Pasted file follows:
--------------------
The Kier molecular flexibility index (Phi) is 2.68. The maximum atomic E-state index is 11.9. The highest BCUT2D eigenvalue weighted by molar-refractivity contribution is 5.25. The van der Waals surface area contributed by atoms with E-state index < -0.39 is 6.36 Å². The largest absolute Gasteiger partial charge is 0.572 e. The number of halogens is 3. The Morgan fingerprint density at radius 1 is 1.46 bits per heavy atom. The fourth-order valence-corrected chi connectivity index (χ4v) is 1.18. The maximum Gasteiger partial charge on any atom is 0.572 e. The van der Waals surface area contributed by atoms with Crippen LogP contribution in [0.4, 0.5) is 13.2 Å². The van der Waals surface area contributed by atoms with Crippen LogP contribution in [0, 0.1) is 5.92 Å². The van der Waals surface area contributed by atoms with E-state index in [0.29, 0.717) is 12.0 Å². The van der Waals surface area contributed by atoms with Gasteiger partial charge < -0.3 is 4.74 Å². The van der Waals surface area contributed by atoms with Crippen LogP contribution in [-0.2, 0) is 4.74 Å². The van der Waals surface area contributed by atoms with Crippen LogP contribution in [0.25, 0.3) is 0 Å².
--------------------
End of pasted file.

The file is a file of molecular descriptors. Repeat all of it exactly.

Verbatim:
The Kier molecular flexibility index (Phi) is 2.68. The maximum atomic E-state index is 11.9. The highest BCUT2D eigenvalue weighted by molar-refractivity contribution is 5.25. The van der Waals surface area contributed by atoms with E-state index < -0.39 is 6.36 Å². The largest absolute Gasteiger partial charge is 0.572 e. The number of halogens is 3. The Morgan fingerprint density at radius 1 is 1.46 bits per heavy atom. The fourth-order valence-corrected chi connectivity index (χ4v) is 1.18. The maximum Gasteiger partial charge on any atom is 0.572 e. The van der Waals surface area contributed by atoms with Crippen LogP contribution in [0.4, 0.5) is 13.2 Å². The van der Waals surface area contributed by atoms with Crippen LogP contribution in [0, 0.1) is 5.92 Å². The van der Waals surface area contributed by atoms with E-state index in [0.29, 0.717) is 12.0 Å². The van der Waals surface area contributed by atoms with Gasteiger partial charge < -0.3 is 4.74 Å². The van der Waals surface area contributed by atoms with Crippen LogP contribution in [-0.2, 0) is 4.74 Å². The van der Waals surface area contributed by atoms with Crippen LogP contribution in [0.25, 0.3) is 0 Å².